I loved Hells Gate National Park in Kenya for the simple reason that it provided me with a very different sort of safari experience.
And it can for you too!
Yes if like me, you want to get a bit closer to the amazing African wildlife than the opportunity sitting in a 4wd often provides and you want to the chance to stretch your legs a bit and feel the wind in your hair while listening to Elton John’s amazing Circle of Life soundtrack… this is the place to do it!
Yes what makes Hells Gate National Park in Kenya such a unique experience is the fact you can enjoy a walking and a cycling safari here, getting up close and personal with the animals and breathing in all that amazing scenery.
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What Makes Hells Gate National Park Special?
The opportunity to watch African wildlife just metres away from you without the barrier of a vehicle or a pane of glass is exactly what make Hells Gate National Park so incredibly special.
If you want to hear the zebras munching or admire the graceful walk of giraffes completely immersed in the elements of nature, then this is the place!
But don’t worry, you won’t get eaten!
Due to the lack of major predators here such as lions and leopards, Hells Gate is safe for you to access without a vehicle and this makes it very unique indeed.
To be away from any motorised noise and pollution and to totally gain a sense of freedom in the breathtaking Kenyan landscape, is a rare experience and the primary reason why Hells Gate is so special.
So if it isn’t already clear, the sense of closeness you get to the animals in Hells Gate National Park is definitely one reason why you should visit this park.
Another is the spectacular landscape it provides.
A geothermal hotspot, filled with volcanic activity, the scenery here is breathtaking and quite unlike anything else I’ve seen in Africa.
In fact, it far more closely resembles 2 places I’ve visited in Australia – namely Karijini National Park and Windjana National Park – both situated in Western Australia and renowned for their incredible rock formations and gorges also created by tectonic activity.
The cliffs and gorges of Hells Gate are just as spectacular as these 2 Australian greats and here in Kenya, like Australia, you also have the opportunity to hike in them.
This means you can see the boiling hot spring water still being pumped naturally out of the ground here and to marvel at the greatness of the previous lava flows that shaped this dramatic park.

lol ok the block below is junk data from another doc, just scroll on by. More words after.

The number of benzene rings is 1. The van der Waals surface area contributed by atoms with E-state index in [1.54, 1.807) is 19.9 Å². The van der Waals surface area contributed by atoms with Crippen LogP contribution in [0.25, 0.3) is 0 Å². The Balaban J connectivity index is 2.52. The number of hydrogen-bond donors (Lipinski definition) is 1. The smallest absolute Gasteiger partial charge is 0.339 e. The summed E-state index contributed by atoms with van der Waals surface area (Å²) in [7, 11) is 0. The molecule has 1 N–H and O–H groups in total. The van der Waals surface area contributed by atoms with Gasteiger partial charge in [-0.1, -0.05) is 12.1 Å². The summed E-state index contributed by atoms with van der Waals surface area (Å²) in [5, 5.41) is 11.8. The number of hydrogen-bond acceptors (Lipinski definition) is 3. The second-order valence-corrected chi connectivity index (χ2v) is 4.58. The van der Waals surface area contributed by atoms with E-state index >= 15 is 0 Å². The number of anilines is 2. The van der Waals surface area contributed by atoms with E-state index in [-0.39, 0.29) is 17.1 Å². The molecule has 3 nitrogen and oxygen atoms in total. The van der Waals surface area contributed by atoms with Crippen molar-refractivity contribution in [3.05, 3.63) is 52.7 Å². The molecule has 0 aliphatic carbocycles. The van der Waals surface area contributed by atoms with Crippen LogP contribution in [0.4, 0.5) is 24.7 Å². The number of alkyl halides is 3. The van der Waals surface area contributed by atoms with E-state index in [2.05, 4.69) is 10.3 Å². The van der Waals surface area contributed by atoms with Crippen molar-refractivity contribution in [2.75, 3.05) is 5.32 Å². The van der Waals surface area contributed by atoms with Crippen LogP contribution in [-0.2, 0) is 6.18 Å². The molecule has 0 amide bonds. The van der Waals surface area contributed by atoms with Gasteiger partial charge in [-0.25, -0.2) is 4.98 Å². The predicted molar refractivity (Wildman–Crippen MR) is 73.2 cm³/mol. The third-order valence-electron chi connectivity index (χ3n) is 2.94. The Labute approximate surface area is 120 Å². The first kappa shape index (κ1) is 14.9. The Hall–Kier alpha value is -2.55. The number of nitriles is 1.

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#1 Headtorch – Required for those all too often power cuts, I love my Black Diamond Storm, which has come to the rescue on many occasions!
#2 Insect Repellent – Malaria is a big risk in Kenya, so cover up at night and pack a 30% DEET product.
#3 Good Camera – An absolute must if you’re looking to capture the incredible landscape of Hells Gate National Park. I love my mirrorless Sony A6000, which is light, compact and robust – ideal for Africa travel.
#4 Sarong – Whether it’s covering yourself from the dust on safari, using as a pillow on long bus journeys or making into a beach dress, this is a great multi-purpose travel item for Kenya. 1 World Sarongs have a lovely collection if you’re looking for some inspiration.
#5 Kenya Lonely Planet – Incredibly useful for the maps and background info, the Kenya Lonely Planet is a must-have.
Why Hells Gate Ranks as One of My Top Safari Experiences
With the ability to get this close to some of Africa’s most amazing wildlife and the scenery on offer, it’s no surprise Hells Gate ranks as one of my top safari experiences in Africa.
It was actually beaten to first place however by another of Kenya’s amazing national parks. Find out which one here.
I also really loved the chance the Hells Gate gave me to clamber out of a 4wd in Africa and to get some exercise in!
All that driving on hot bumpy roads can take its toll and to be able to enjoy a day of cycling and hiking (aka a bit of physical exertion) felt really good after almost 2 months in an overland truck!
This park was also fantastically peaceful and the savannah grass looked stunning in the early morning light.
READ MORE: 14 Best Things to Do in Kenya
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Cycling in Hells Gate